Viveca Lindfors

Viveca Lindfors
Viveca Lindfors

Viveca Lindfors was born in Uppsala, Sweden in 1920.   She became a theatre and film star in her native country before coming to Hollywood in 1946.   She starred with Ronald Reagan and Virginia Mayo in “Night unto Night”, with Margaret Sullavan in “No Sad Songs for Me” and wih Charlton Heston and Lizabeth Scott in “Dark City”.   By the mid 50’s she was make in Europe making films there.   She did return on occasion to the U.S. to make films e.g. in 1965 in “Sylvia” with Carroll Baker and in 1973 in “The Way We Were” with Robert Redford and Barbra Streisand.   In 1994 she was back in the U.S. again making “Stargate”.   Viveca Lindfors died in her home town in Sweden in 1995 at the age of 74.

Her “Los Angeles Times” obituary:

Viveca Lindfors, the sultry Swedish screen and stage actress who delighted Hollywood and Broadway with her liberated lifestyle as well as her acting and in her later years became known for her one-woman shows, died Wednesday. She was 74.

Miss Lindfors died of complications from rheumatoid arthritis in her native Uppsala, Sweden, her daughter, Lena Tabori of New York City, told The Times on Wednesday.

Tabori said her mother, who lived in Manhattan, had been in Sweden to do her one-woman production, “In Search of Strindberg.”   She said Miss Lindfors had regretted being unable to attend the Los Angeles Film Festival for the screening of her most recent film, “Summer in the Hamptons,” which is scheduled for release next month.   Miss Lindfors appeared in scores of films, plays and television shows over more than half a century, still turning on the charm as her hair grayed.

When the enduring actress toured her one-woman show “I Am Woman” at age sixtysomething, a Times theater critic wrote: “[She] retains a magical, casually battered and untended beauty. When she smiles, the world lights up. There is strength, but also tenderness in the sculptured, kittenish face. Grit, hauteur and dignity are all part of the svelte persona. This is a woman telling us she’s been through it all and, my dear, she’s still here.”   Married and divorced four times, Miss Lindfors often earned attention for her sexual politics and lifestyle as well as for her work. She described her colorful life to critical acclaim in a 1981 autobiography, “Viveka . . . Viveca.” One of the vignettes in the book humorously describes her, at the age of 54, refereeing a squabble between her 5-year-old granddaughter and a 61-year-old suitor concerning who would get to sleep with grandmother that night.   “I was wild. I was ahead of my time in feeling sexual liberation,” she candidly told The Times in 1975. “I married my first husband because the gossips said no man would ever want to marry anyone as promiscuous as I was.”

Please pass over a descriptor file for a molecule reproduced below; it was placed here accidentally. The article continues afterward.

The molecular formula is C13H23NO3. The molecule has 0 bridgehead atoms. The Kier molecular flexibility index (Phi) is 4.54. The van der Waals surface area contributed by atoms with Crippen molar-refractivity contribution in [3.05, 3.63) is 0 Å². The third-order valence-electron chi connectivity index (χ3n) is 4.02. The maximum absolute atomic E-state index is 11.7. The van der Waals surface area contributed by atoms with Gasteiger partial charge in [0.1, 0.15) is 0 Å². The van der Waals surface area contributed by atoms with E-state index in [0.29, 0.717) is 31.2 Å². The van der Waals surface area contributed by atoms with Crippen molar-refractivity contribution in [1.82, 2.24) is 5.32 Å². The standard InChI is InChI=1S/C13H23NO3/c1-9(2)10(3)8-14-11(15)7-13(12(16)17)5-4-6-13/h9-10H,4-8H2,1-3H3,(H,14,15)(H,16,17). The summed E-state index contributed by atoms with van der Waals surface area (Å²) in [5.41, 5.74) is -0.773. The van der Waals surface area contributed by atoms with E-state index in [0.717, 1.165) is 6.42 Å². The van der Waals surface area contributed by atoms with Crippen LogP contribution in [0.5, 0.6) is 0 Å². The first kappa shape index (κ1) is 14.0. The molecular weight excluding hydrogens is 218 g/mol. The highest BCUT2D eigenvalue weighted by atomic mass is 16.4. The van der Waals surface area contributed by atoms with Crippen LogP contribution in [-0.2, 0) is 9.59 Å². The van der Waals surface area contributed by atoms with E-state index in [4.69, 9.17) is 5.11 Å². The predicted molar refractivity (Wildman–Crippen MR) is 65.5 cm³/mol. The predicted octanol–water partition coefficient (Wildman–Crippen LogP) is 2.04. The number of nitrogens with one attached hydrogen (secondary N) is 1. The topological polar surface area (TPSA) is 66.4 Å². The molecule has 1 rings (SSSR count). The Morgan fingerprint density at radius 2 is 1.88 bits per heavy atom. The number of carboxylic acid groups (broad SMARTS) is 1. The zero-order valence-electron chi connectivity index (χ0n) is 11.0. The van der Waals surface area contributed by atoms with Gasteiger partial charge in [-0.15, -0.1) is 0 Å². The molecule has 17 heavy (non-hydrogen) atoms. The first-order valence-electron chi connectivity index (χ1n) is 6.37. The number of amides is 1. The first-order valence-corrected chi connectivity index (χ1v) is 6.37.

The tall and talented brunette beauty, born Elsa Viveca Torstensdotter Lindfors in Uppsala, trained at Stockholm’s Royal Dramatic Theater and appeared in several Swedish films and plays before moving to Hollywood in 1946 under contract to Warner Bros. She made her Hollywood debut in “To the Victor” in 1947.

The actress relocated to New York in 1952 for her Broadway breakthrough role as “Anastasia,” and because of what became her longest marriage (18 years), to playwright-director George Tabori.

Miss Lindfors commuted between the coasts for decades, never equaling the stardom of her Swedish role models Ingrid Bergman and Greta Garbo, yet always finding producers eager to hire her and audiences willing to enjoy her work.   Among her memorable Broadway plays along with “Anastasia” were “Miss Julie” in 1955, “Brecht on Brecht” in 1961, and her later one-woman shows.   She won acting honors at the Berlin Film Festival for the feature films “Four in a Jeep” in 1951 and “No Exit” in 1962.   Her myriad other films include “No Sad Songs for Me,” “Moonfleet,” “The King of Kings,” “The Way We Were,” “Welcome to L.A.,” “Creepshow” and last year’s “Stargate.”   Unlike many beautiful actresses, Miss Lindfors worried little about aging, even when Tabori left her for a much younger woman.   “Any qualms I might have had about advancing years were dispelled a long time ago when I decided not to be put down by America’s worship of youth,” she told The Times on her 53rd birthday.

Miss Lindfors is survived by her daughter; two sons, John Tabori of Washington, D.C., and Kristoffer Siegel Tabori of Los Angeles, and four grandchildren.   Memorial services will be planned early next year in New York and Sweden, Lena Tabori said.

The above obituary can also be accessed online here.

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